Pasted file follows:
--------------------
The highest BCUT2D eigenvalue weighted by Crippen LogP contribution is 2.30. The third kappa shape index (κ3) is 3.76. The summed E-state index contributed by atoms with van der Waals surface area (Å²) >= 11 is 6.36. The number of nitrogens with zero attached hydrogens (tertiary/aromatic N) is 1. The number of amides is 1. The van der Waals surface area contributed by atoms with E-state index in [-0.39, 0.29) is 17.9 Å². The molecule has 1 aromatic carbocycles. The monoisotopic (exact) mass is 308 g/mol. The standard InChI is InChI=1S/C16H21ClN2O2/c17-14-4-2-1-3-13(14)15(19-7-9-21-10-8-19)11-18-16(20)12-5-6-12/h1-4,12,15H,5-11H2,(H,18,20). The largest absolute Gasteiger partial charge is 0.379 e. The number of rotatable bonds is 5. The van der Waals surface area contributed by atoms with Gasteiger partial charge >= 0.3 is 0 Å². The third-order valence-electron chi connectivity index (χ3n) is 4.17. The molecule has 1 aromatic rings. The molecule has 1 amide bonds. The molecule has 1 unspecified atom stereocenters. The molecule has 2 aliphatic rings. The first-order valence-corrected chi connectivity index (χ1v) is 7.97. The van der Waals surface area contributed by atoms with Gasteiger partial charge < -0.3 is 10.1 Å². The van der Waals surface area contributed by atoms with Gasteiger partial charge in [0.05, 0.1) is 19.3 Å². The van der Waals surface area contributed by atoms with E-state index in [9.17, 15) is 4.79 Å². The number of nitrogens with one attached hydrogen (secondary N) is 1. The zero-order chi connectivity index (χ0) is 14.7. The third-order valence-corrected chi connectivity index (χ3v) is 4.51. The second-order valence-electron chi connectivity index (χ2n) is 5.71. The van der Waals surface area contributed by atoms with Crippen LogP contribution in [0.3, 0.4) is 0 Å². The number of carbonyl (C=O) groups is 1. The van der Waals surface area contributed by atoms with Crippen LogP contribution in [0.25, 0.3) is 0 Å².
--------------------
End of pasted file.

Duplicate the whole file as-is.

The highest BCUT2D eigenvalue weighted by Crippen LogP contribution is 2.30. The third kappa shape index (κ3) is 3.76. The summed E-state index contributed by atoms with van der Waals surface area (Å²) >= 11 is 6.36. The number of nitrogens with zero attached hydrogens (tertiary/aromatic N) is 1. The number of amides is 1. The van der Waals surface area contributed by atoms with E-state index in [-0.39, 0.29) is 17.9 Å². The molecule has 1 aromatic carbocycles. The monoisotopic (exact) mass is 308 g/mol. The standard InChI is InChI=1S/C16H21ClN2O2/c17-14-4-2-1-3-13(14)15(19-7-9-21-10-8-19)11-18-16(20)12-5-6-12/h1-4,12,15H,5-11H2,(H,18,20). The largest absolute Gasteiger partial charge is 0.379 e. The number of rotatable bonds is 5. The van der Waals surface area contributed by atoms with Gasteiger partial charge >= 0.3 is 0 Å². The third-order valence-electron chi connectivity index (χ3n) is 4.17. The molecule has 1 aromatic rings. The molecule has 1 amide bonds. The molecule has 1 unspecified atom stereocenters. The molecule has 2 aliphatic rings. The first-order valence-corrected chi connectivity index (χ1v) is 7.97. The van der Waals surface area contributed by atoms with Gasteiger partial charge < -0.3 is 10.1 Å². The van der Waals surface area contributed by atoms with Gasteiger partial charge in [0.05, 0.1) is 19.3 Å². The van der Waals surface area contributed by atoms with E-state index in [9.17, 15) is 4.79 Å². The number of nitrogens with one attached hydrogen (secondary N) is 1. The zero-order chi connectivity index (χ0) is 14.7. The third-order valence-corrected chi connectivity index (χ3v) is 4.51. The second-order valence-electron chi connectivity index (χ2n) is 5.71. The van der Waals surface area contributed by atoms with Crippen LogP contribution in [0.3, 0.4) is 0 Å². The number of carbonyl (C=O) groups is 1. The van der Waals surface area contributed by atoms with Crippen LogP contribution in [0.25, 0.3) is 0 Å².